When we made our predictions in early January as to the year ahead in beer one of the safest bets was that there would be more brewery buy-outs and takeovers. The hard part was guessing which breweries it would be, sure we threw some names around but one name that we didn’t consider was Dark Star. So it was with considerable surprise that we heard the news on Tuesday morning that Dark Star Brewery had been purchased in full by Fullers.
As I write it is a little over 24 hours since the news broke so it is still very early days and it won’t be for months and even years until we see the full effects of the sale. At this point though here are some early thoughts and reflections.
Firstly congratulations to anyone at Dark Star involved in the sale. Building a business is hard work, especially building a business to the stage that it is an attractive purchase target. Making the decision to sell can’t be easy at all but really who amongst us wouldn’t want to be rewarded for years of hard work, perseverance and no doubt taking a risk or three.
On the flipside our thoughts are with anyone who might potentially be made redundant as a result of the sale, The coming together of companies (even if the brand is to be kept) brings that beloved business word ‘synergy’ into play so it seems only natural that there will be job losses.
What could it mean for the beer? Will we see Hophead available as a fixture in Fullers Pub’s throughout the South East? Off the top of my head I can’t think of a Fullers beer that really compares to it (the closet being the just saved Chiswick maybe) so having Hophead in the range is great for Fullers. I for one would love to know that if I fancied a pint of Hophead I would just need to visit the closest Fullers pub . Of course the worry is that there will be a push to drive down production costs so the recipe is tweaked with over time and the beer begins to change. Well call me naïve or stupid but I am going to trust Fullers not to mess with Hophead, what benefit is there to altering the beer and brand that they presumably spent a considerable amount of cash acquiring?
To my eyes Fullers also seem to have a genuine interest in supporting the ‘craft’ and cask elements of the beer industry and do a lot more than many other breweries to bring the two together. I have fond memories of the Fullers Cask bar at last years London Craft Beer Festival not only for the chance to try their rare releases on cask but also the collabs they did with the likes of Marble and Moor. The Fullers and Friends release late last year was another genuinely interesting and exciting idea showing that Fullers are happy to cross boundaries between the traditional and more modern world of beer. The cynics out there might say sure they are interested in these events and collaborations, it is just another market to tap into but really why not give them the benefit of the doubt? If it really was all about the money for Fullers then long ago they would have packed the brewery off to an industrial estate in the back of beyond and sold the lovely riverside Brewery to developers.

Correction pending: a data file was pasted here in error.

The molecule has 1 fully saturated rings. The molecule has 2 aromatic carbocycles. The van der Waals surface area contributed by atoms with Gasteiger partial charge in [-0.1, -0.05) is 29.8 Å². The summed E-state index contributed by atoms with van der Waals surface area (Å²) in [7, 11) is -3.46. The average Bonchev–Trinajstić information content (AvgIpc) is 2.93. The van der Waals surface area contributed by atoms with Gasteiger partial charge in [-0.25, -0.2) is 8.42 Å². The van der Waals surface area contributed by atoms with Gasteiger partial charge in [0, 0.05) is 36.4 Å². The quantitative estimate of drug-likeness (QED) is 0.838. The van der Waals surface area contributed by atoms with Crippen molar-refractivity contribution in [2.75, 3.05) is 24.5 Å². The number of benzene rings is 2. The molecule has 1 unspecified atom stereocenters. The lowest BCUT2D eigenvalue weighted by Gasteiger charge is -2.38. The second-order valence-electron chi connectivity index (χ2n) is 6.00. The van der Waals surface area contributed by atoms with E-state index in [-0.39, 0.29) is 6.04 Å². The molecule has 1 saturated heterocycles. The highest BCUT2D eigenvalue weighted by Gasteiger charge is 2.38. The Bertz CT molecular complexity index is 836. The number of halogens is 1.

So at this very early stage I am cautiously optimistic. Dark Star has been putting out some great specials and seasonal releases lately and Fullers are making the right noises about this continuing under their ownership. The thought of Hophead becoming more available is, to a Hophead lover like myself, no bad thing either. All we can do now is watch this space, I am sure this topic will be one we return to over the coming months.
Roosters Twenty Fifth Anniversary Pale Ale 4.3%
Last week we featured three unsung breweries that we feel don’t always get the attention they deserve and Roosters easily could have featured. One of the originators of pale ‘n’ hoppy beers in the UK Roosters are celebrating their 25th anniversary this year and we are more than happy to toast their succes with a can of this dry, fruity pale.
Magic Rock Dancing Bear 4.5%
Just last week I was thinking Lager doesn’t feature enough in our new releases and then as if some beer fairy had heard me along comes Dancing Bear. Brewed in the Germanic tradition it is clean, crisp and more refreshing than a cold shower.
Three Kings Silver Darling 5.6%
Quite possibly the classiest beer to ever be packaged in a brown paper bag. We definitely wouldn’t recommend drinking Silver Darling straight from the bottle on a park bench. Instead pour this Cascade hopped beer into your favourite glass and savour the piney, woody, loveliness of this Pale Ale.